Dr. Wallach, as well as Schwester Selma, did not have children, although Schwester Selma had three adopted daughters. Both of these healers served Jerusalem during periods of turmoil, famine, and war, and the above information reveals only a very tiny fraction of their good deeds. It is therefore fitting to conclude this letter with the following ancient teaching of our sages:
“The main offspring of the righteous are their good deeds.” (Commentary of Rashi on Genesis 6:9)
Be Well, and Shalom,
Yosef Ben Shlomo Hakohen (See below)
1. The following information is from a brief biography of Schwester Selma Meyer which appears on the hospital’s website:
Selma Meyer, Head Nurse
Schwester Selma's compassionate nursing established Shaare Zedek's model of care for all time. She arrived from Germany in 1916, in the midst of a typhoid epidemic in Jerusalem, which she tackled with competence and care.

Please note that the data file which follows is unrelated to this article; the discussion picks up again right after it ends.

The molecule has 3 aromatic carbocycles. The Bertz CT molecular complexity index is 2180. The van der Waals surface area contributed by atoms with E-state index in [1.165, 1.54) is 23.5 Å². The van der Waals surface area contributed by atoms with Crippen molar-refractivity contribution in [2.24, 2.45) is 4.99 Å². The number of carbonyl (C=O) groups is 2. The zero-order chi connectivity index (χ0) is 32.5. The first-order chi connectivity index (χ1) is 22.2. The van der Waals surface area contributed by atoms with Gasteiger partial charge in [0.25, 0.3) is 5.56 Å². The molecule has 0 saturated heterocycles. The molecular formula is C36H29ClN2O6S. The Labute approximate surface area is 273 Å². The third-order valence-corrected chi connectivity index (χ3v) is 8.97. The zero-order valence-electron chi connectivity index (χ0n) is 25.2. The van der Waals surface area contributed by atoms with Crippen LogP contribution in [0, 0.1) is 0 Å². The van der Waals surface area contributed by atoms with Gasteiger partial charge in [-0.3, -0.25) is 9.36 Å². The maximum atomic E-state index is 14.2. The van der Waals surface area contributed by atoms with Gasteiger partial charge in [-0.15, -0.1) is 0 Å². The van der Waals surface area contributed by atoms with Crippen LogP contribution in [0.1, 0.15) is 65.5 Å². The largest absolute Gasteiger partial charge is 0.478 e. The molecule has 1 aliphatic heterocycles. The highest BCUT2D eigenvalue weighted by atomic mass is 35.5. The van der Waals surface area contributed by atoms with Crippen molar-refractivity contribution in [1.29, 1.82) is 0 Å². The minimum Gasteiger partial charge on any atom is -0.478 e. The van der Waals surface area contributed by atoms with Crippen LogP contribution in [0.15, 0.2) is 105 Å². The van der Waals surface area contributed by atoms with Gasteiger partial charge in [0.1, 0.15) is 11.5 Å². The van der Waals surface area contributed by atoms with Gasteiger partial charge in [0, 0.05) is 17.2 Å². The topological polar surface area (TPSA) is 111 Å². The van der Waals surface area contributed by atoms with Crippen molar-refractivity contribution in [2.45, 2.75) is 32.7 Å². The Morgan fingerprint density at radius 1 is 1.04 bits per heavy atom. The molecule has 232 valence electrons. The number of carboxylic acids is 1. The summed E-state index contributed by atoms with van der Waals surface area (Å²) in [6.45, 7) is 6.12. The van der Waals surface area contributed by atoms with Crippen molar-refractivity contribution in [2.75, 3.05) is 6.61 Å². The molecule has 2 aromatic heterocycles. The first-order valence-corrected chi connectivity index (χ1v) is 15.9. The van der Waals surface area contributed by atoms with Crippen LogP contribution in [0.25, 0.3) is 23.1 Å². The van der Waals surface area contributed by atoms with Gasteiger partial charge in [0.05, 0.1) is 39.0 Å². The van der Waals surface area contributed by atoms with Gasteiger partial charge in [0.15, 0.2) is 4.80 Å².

In 1936, she founded and directed Shaare Zedek's School of Nursing, on which her imprint still remains.
Described by Time magazine as a living saint and "something of an angel," she died on her 100th birthday in the hospital which she had served almost her entire adult life. Her autobiography “My Life at Shaare Zedek” features momentous memories of her dramatic decades of service. The following is a link to the section of the website which provides biographical information about Dr. Moshe Wallach and Schwester Selma Meyer:
2. Some of the above information is found in the following noted work: “Guardian of Jerusalem – the Life and Times of Rabbi Yosef Chaim Sonnenfeld (Mesorah Publications). For further information, visit: http://www.artscroll.com/linker/hazon/ASIN/GUAH
3. Some of the above information appears in the noted work by David Rossoff, “Where heaven touches earth” – a moving and historical account of Jewish life in Jerusalem from the medieval period to the present. A Hebrew edition is also available.
This work should be available in Jewish book stores. You can also get a copy by contacting David Rossoff, who lives in Har Nof, Jerusalem. You can contact me for his e-mail address and phone number.